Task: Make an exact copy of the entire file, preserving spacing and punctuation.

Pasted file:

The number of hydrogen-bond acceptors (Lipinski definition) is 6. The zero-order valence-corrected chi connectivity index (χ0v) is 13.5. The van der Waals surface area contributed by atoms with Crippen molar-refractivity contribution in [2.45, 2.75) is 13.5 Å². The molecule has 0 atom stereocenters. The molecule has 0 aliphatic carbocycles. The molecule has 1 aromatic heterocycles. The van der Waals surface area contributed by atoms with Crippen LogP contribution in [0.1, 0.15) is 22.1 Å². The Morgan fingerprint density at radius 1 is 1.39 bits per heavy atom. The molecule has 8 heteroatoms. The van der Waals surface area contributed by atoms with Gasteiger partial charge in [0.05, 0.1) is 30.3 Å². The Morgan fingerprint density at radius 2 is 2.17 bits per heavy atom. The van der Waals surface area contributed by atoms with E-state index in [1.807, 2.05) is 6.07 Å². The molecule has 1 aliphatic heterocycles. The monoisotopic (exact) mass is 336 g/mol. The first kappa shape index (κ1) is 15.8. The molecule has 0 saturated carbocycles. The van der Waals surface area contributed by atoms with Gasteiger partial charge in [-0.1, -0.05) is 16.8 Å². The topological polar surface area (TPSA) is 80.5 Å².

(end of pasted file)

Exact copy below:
The number of hydrogen-bond acceptors (Lipinski definition) is 6. The zero-order valence-corrected chi connectivity index (χ0v) is 13.5. The van der Waals surface area contributed by atoms with Crippen molar-refractivity contribution in [2.45, 2.75) is 13.5 Å². The molecule has 0 atom stereocenters. The molecule has 0 aliphatic carbocycles. The molecule has 1 aromatic heterocycles. The van der Waals surface area contributed by atoms with Crippen LogP contribution in [0.1, 0.15) is 22.1 Å². The Morgan fingerprint density at radius 1 is 1.39 bits per heavy atom. The molecule has 8 heteroatoms. The van der Waals surface area contributed by atoms with Gasteiger partial charge in [0.05, 0.1) is 30.3 Å². The Morgan fingerprint density at radius 2 is 2.17 bits per heavy atom. The van der Waals surface area contributed by atoms with E-state index in [1.807, 2.05) is 6.07 Å². The molecule has 1 aliphatic heterocycles. The monoisotopic (exact) mass is 336 g/mol. The first kappa shape index (κ1) is 15.8. The molecule has 0 saturated carbocycles. The van der Waals surface area contributed by atoms with Gasteiger partial charge in [-0.1, -0.05) is 16.8 Å². The topological polar surface area (TPSA) is 80.5 Å².